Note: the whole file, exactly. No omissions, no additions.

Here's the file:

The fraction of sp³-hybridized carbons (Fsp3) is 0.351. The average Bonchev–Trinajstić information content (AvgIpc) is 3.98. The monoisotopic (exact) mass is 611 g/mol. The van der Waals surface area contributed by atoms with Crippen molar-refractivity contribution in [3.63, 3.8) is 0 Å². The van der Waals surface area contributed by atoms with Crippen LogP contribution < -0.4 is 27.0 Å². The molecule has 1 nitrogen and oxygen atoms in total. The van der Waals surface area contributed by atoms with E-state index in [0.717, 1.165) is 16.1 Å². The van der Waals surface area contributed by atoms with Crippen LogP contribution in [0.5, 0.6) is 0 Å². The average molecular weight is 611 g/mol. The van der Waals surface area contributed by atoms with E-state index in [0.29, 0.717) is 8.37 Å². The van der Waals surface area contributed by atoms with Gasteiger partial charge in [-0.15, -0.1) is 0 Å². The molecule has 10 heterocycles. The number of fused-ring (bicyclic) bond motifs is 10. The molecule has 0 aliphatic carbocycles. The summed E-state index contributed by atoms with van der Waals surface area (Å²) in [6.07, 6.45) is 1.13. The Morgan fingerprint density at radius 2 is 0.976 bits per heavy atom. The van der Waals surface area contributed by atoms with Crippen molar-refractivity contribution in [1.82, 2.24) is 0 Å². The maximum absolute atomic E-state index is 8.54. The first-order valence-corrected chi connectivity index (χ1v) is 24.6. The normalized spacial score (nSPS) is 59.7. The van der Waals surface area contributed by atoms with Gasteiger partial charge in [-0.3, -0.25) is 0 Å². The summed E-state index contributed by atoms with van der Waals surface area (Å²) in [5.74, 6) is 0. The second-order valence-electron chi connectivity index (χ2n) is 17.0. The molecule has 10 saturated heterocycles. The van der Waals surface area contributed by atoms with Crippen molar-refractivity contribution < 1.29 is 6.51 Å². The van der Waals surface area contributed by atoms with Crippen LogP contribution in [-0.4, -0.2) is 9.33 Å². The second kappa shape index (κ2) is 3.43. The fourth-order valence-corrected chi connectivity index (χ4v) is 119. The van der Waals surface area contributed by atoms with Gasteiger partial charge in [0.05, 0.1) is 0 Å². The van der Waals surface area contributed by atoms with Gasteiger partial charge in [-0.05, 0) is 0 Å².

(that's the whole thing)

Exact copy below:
The fraction of sp³-hybridized carbons (Fsp3) is 0.351. The average Bonchev–Trinajstić information content (AvgIpc) is 3.98. The monoisotopic (exact) mass is 611 g/mol. The van der Waals surface area contributed by atoms with Crippen molar-refractivity contribution in [3.63, 3.8) is 0 Å². The van der Waals surface area contributed by atoms with Crippen LogP contribution < -0.4 is 27.0 Å². The molecule has 1 nitrogen and oxygen atoms in total. The van der Waals surface area contributed by atoms with E-state index in [0.717, 1.165) is 16.1 Å². The van der Waals surface area contributed by atoms with Crippen LogP contribution in [0.5, 0.6) is 0 Å². The average molecular weight is 611 g/mol. The van der Waals surface area contributed by atoms with E-state index in [0.29, 0.717) is 8.37 Å². The van der Waals surface area contributed by atoms with Gasteiger partial charge in [-0.15, -0.1) is 0 Å². The molecule has 10 heterocycles. The number of fused-ring (bicyclic) bond motifs is 10. The molecule has 0 aliphatic carbocycles. The summed E-state index contributed by atoms with van der Waals surface area (Å²) in [6.07, 6.45) is 1.13. The Morgan fingerprint density at radius 2 is 0.976 bits per heavy atom. The van der Waals surface area contributed by atoms with Crippen molar-refractivity contribution in [1.82, 2.24) is 0 Å². The maximum absolute atomic E-state index is 8.54. The first-order valence-corrected chi connectivity index (χ1v) is 24.6. The normalized spacial score (nSPS) is 59.7. The van der Waals surface area contributed by atoms with Gasteiger partial charge in [-0.3, -0.25) is 0 Å². The summed E-state index contributed by atoms with van der Waals surface area (Å²) in [5.74, 6) is 0. The second-order valence-electron chi connectivity index (χ2n) is 17.0. The molecule has 10 saturated heterocycles. The van der Waals surface area contributed by atoms with Crippen molar-refractivity contribution < 1.29 is 6.51 Å². The van der Waals surface area contributed by atoms with Crippen LogP contribution in [-0.4, -0.2) is 9.33 Å². The second kappa shape index (κ2) is 3.43. The fourth-order valence-corrected chi connectivity index (χ4v) is 119. The van der Waals surface area contributed by atoms with Gasteiger partial charge in [0.05, 0.1) is 0 Å². The van der Waals surface area contributed by atoms with Gasteiger partial charge in [-0.05, 0) is 0 Å².